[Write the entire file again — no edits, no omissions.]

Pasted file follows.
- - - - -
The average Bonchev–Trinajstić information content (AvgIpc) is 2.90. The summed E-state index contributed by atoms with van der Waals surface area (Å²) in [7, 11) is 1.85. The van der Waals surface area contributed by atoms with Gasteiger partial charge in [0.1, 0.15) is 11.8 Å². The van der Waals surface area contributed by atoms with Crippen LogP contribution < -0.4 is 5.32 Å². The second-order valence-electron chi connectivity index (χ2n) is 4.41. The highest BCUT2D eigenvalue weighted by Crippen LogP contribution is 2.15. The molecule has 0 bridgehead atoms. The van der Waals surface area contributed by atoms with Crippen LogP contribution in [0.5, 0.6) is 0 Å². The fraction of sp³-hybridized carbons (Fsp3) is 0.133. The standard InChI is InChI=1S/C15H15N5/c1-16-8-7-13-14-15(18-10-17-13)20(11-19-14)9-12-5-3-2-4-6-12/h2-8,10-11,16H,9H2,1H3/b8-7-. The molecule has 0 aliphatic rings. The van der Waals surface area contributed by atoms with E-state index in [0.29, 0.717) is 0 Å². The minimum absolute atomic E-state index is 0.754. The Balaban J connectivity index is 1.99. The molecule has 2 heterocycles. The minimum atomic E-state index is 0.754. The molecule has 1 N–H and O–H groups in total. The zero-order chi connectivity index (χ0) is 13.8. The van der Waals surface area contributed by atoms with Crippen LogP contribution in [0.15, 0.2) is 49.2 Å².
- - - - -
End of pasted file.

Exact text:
The average Bonchev–Trinajstić information content (AvgIpc) is 2.90. The summed E-state index contributed by atoms with van der Waals surface area (Å²) in [7, 11) is 1.85. The van der Waals surface area contributed by atoms with Gasteiger partial charge in [0.1, 0.15) is 11.8 Å². The van der Waals surface area contributed by atoms with Crippen LogP contribution < -0.4 is 5.32 Å². The second-order valence-electron chi connectivity index (χ2n) is 4.41. The highest BCUT2D eigenvalue weighted by Crippen LogP contribution is 2.15. The molecule has 0 bridgehead atoms. The van der Waals surface area contributed by atoms with Crippen LogP contribution in [0.5, 0.6) is 0 Å². The fraction of sp³-hybridized carbons (Fsp3) is 0.133. The standard InChI is InChI=1S/C15H15N5/c1-16-8-7-13-14-15(18-10-17-13)20(11-19-14)9-12-5-3-2-4-6-12/h2-8,10-11,16H,9H2,1H3/b8-7-. The molecule has 0 aliphatic rings. The van der Waals surface area contributed by atoms with E-state index in [0.29, 0.717) is 0 Å². The minimum absolute atomic E-state index is 0.754. The Balaban J connectivity index is 1.99. The molecule has 2 heterocycles. The minimum atomic E-state index is 0.754. The molecule has 1 N–H and O–H groups in total. The zero-order chi connectivity index (χ0) is 13.8. The van der Waals surface area contributed by atoms with Crippen LogP contribution in [0.15, 0.2) is 49.2 Å².